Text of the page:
The next evening, Romero was saying mass in the chapel at the hospice where he lived in a tiny room near the infirm and the dying.

    He has also demonstrated compassion for AIDS victims, washing and kissing the feet of 12 patients in a hospice in 2001.

    Your loved one cannot be cured in an acute-care hospital but is not ready for hospice.

    The pass of Great St. Bernard is celebrated for its hospice.

    M. Julien, will you run for the doctor, and send him down to the hospice at once?

    He built in fact later the hospice and church of Jesu-Nazareno—in compliance with this vow.

    He, himself, was billeted with a French family, just around the corner from the hospice.

    This hospice is said to have been first founded in the year 962, by Bernard, a Piedmontese nobleman.

    British Dictionary definitions for hospice Expand

    hospice

    noun ( pl ) hospices

    a nursing home that specializes in caring for the terminally ill

    ( archaic ) Also called hospitium ( hɒˈspɪtɪəm ), ( pl ) hospitia ( hɒˈspɪtɪə ). a place of shelter for travellers, esp one kept by a monastic order

    C19: from French, from Latin hospitium hospitality, from hospes guest, host 1

    Collins English Dictionary – Complete & Unabridged 2012 Digital Edition
    © William Collins Sons & Co. Ltd. 1979, 1986 © HarperCollins
    Publishers 1998, 2000, 2003, 2005, 2006, 2007, 2009, 2012
    Cite This Source

    Word Origin and History for hospice Expand

    1818, “rest house for travelers,” from French hospice (13c.), from Latin hospitium “guest house, hospitality,” from hospes (genitive hospitis ) “guest, host” (see host (n.1)). Sense of “home for the aged and terminally ill ” is from 1893; hospice movement first attested 1979.

    Online Etymology Dictionary, © 2010 Douglas Harper
    Cite This Source

    hospice in Medicine Expand

    hospice hos·pice (hŏs’pĭs)
    n.
    A program or facility that provides palliative care and attends to the emotional, spiritual, social, and financial needs of terminally ill patients at a facility or at a patient’s home.

    The American Heritage® Stedman’s Medical Dictionary
    Copyright © 2002, 2001, 1995 by Houghton Mifflin Company. Published by Houghton Mifflin Company.
    Cite This Source

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  • The painful truth of hospice care #hotel #discount #codes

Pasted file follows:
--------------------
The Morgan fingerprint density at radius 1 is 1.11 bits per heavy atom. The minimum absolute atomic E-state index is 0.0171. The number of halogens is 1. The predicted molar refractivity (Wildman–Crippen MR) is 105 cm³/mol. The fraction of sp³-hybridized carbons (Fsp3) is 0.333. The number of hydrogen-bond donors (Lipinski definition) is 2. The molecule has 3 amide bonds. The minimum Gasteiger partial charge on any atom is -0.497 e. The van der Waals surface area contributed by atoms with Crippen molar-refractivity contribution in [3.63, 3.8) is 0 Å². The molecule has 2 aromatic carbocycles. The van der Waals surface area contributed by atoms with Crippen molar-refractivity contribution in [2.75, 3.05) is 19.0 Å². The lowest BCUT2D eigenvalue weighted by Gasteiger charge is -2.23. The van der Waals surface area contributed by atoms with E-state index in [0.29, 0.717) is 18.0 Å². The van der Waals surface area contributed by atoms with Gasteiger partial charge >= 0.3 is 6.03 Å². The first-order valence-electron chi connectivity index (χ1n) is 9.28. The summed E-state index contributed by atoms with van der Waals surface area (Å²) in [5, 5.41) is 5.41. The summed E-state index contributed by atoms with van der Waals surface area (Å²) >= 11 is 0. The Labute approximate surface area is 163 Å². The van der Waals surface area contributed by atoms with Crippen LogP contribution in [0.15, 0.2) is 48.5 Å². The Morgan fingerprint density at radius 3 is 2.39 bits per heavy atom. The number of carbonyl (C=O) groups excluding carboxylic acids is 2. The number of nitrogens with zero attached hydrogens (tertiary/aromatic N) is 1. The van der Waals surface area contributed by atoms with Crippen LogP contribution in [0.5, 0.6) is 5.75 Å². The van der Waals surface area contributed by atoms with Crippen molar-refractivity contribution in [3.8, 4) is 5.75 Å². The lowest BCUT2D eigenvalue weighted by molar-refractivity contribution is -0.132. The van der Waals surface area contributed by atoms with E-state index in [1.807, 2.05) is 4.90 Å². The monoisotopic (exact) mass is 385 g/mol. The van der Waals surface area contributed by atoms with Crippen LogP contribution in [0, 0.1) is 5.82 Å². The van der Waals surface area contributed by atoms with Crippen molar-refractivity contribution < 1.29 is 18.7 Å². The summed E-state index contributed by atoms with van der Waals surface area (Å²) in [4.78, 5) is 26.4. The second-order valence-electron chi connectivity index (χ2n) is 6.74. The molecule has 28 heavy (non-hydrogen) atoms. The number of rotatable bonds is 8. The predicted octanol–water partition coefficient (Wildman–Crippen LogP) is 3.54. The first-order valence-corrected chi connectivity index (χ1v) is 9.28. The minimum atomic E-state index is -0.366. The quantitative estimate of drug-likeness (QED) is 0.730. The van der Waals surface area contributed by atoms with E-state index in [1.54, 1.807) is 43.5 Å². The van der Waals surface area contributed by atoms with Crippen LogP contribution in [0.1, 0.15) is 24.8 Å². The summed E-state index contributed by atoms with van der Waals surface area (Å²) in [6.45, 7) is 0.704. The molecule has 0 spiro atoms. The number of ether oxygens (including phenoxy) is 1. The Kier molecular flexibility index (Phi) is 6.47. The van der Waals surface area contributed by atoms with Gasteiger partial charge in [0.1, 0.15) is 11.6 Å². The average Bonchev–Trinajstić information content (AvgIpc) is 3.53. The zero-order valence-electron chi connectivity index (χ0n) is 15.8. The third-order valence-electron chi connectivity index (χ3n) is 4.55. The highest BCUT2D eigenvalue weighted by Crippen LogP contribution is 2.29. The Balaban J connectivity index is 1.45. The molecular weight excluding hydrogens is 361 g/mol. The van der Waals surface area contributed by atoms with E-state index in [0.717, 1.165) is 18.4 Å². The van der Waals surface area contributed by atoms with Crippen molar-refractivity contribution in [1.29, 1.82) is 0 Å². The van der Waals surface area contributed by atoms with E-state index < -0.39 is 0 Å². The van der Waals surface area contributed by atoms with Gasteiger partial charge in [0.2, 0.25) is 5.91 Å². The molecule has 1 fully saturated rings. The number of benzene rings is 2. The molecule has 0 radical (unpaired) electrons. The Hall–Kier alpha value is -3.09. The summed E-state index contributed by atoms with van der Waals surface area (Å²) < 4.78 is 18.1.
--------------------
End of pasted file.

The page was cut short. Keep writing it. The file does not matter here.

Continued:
#average cost of hospice care

    #

    And a New York mother watches in horror as her dying boy suffers seizures. The young, inexperienced hospice nurse witnessing her first death doesn’t give the boy a drug to stop the convulsions. The mother is told later that the understaffed hospice took her son’s case for the “memorials” the charitable cash donations that often follow a death.

    Hospice care traditionally has been viewed as a charitable service offered by professionals whose aim is to ease the suffering of the dying. And while that’s still true to a point, big changes in health care have had an impact, and hospice care has become big business.

    As a result, hospice care, like the rest of health care, has become prone to mistakes, as the needs of patients are balanced against the financial bottom line.

    “Hospice used to be a volunteer service that was done out of great dedication and love,” says Ron Panzer of the Michigan-based Hospice Patients Alliance. “Medical ethics has turned a corner so we’re not trying to do everything for the patient, but we’re trying to save money.”

    It’s easy to abuse the system. The patient always dies, and no one can complain that a hospice program should have saved the life. But some families are beginning to come forward and charge that care was negligent, that pain was not eased, that suffering if not inflicted was at least allowed to continue needlessly.

    The families want more oversight of the nation’s hospice programs. And they are not alone. The Institute of Medicine (IOM) is urging the medical community to take a closer look. A report from the prestigious arm of the National Academies, which gathers independent scientists to advise federal policy-makers on matters of science, called in June for sweeping efforts to improve end-of-life care for those “who are dying nameless and faceless without a priority.”